On your right is the Rathaus. A Gothic structure that was built between 1873-1883. It is well served by trams though slightly less so by U-Bahn as the station entrance is tucked away a couple of minutes behind the Rathaus. The Rathaus is a very beautiful town hall on one side of the Ringstrasse and a definite must see; on the other side is the Burgtheater which is much less imposing. In the night, it is very nice lighted. Building with stunning fairy-tale details and wonderful symmetry, especially backlit by the setting sun. The free building tour, little under a hour, is offered Monday, Wednesday and Friday at 13.00. The tour is in German only but they will give you an audio guide in English, French, Spanish or Italian with a photo ID. The guide takes you around the huge building (don't try this if you can't do stairs) and tells you what number to listen to on your audio guide while he speaks in German. A couple of beautiful rooms to see. Pay particular attention to the fine wood ceilings and to the gorgeous chandeliers:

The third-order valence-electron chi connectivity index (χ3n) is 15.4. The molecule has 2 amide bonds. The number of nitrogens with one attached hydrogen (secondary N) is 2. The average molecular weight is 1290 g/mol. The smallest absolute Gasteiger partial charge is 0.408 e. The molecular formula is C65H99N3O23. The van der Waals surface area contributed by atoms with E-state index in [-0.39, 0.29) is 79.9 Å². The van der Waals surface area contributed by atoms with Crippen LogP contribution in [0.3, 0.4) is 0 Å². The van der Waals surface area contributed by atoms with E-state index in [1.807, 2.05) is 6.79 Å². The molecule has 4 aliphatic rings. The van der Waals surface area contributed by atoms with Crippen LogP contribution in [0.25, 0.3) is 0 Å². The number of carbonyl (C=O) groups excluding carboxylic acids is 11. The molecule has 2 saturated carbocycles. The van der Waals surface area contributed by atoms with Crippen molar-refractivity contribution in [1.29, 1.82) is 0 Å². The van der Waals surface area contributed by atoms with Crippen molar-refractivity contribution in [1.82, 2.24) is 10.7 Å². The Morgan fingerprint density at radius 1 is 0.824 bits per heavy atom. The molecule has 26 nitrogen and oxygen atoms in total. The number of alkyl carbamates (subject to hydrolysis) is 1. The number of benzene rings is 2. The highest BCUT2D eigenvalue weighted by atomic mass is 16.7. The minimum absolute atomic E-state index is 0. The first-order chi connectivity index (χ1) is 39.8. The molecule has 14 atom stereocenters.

The entrance to the Wappensäle in the Rathaus is via Feststiege II (festive staircase II) in Lichtenfelsgasse 2:
The Rathauspark is on the eastern side of the Rathausplatz. About 20 food and beverage stands in the center with plenty of seating. The green areas of the Platz have a huge number of wooden benches. THere would be never lack for a seat. Several nice statues.
From the Rathausplatz head east, turn right toward Josef-Meinrad-Platz and walk 100 m. crossing the Universitatsring. Turn left to arrive to the